B. — Names of Christian origin and significance.— (1) Names apparently suggested by Christian dogmas, e. g., Anastasia, Athanasia, Christophorus, Redemp- tus. Restitutus, etc.; (2) from festivals or rites, e. g., Epiplianius, Eulogia, Natalis, Pascasia, Sabbatius,and the frequently recurring Martyrius; (3) from Chris- tian virtues, e. g., Agape, Elpis, Fides, Irene, with such derivatives as Adelphius, Agapetus, Caritosa, etc.; (4) pious sentiment, e. g., Adeodata, Ambrosius, Benedictus, Deogratias, etc., and possibly such names as Gaudentianus, Hilarius, Sozomen, Victorianus, Vincentius, but it is very' hard to be sure that any dis- tinctively Christian feeling is here latent.
On the other hand though the recurrence of such names as Agnes, Balbina, Cornehus, Felicitas, Irenseus, Justinus,' etc. may very probably be due to venera- tion for the martyrs who first bore these names, it is rather curious that the names of the saints of the New Testament are but rarely found while those of the Old Testament are hardly less uncommon. Susanna, Daniel, Moyses, Tobias, occur pretty frequently, but it IS only towards the end of the fourth century that we find the name of our Blessed Lady or become at all familiar with those of the Apostles. Even then we cannot be sure that in the case of Paulus in particular there IS any intentional reference to the Apostle of the Gentiles, but Johannes at least, and Andreas, with Petrus and its derivatives like Petronia, Petrius, Pe- tronilla, etc. are less open to doubt. The name of Mary occurs occasionally in the catacomb inscriptions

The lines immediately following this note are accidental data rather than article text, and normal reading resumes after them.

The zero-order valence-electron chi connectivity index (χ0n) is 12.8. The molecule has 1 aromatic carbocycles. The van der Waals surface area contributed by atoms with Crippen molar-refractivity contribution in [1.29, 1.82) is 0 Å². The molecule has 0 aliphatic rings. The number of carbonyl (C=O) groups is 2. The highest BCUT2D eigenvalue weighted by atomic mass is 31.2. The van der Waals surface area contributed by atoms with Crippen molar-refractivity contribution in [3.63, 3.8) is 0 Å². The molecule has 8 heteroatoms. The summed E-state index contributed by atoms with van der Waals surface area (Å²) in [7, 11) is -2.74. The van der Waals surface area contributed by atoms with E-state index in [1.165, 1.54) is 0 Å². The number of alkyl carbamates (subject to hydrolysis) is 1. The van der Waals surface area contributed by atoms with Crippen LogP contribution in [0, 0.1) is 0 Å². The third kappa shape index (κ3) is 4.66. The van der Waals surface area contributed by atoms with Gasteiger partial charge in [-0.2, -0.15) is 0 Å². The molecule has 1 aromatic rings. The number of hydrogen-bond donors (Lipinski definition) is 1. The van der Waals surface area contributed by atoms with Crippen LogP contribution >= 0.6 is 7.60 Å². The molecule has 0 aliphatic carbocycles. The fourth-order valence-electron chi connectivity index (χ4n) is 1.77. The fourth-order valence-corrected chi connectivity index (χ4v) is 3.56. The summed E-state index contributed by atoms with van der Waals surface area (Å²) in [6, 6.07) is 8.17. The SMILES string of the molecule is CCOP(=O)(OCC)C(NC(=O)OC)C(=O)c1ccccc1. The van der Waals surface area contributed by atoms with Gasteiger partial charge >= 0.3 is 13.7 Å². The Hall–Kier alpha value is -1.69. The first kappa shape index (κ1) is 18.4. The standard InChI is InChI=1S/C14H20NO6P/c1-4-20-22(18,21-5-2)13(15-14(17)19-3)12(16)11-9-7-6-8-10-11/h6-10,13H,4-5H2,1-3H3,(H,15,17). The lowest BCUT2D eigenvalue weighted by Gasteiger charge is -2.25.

towards the close of the fourth century, for example, in the form livia maria in pace (De Rossi, "Rom. Sot.", I, 143) and there is a martyr Maria assigned to the date A. d. 256 (De Rossi, "Rom. Sot.", HI, 200 s(iq. and compare other instances of the name, De Rossi, "Insc. Christ.", I, 331; II, 160 and 173).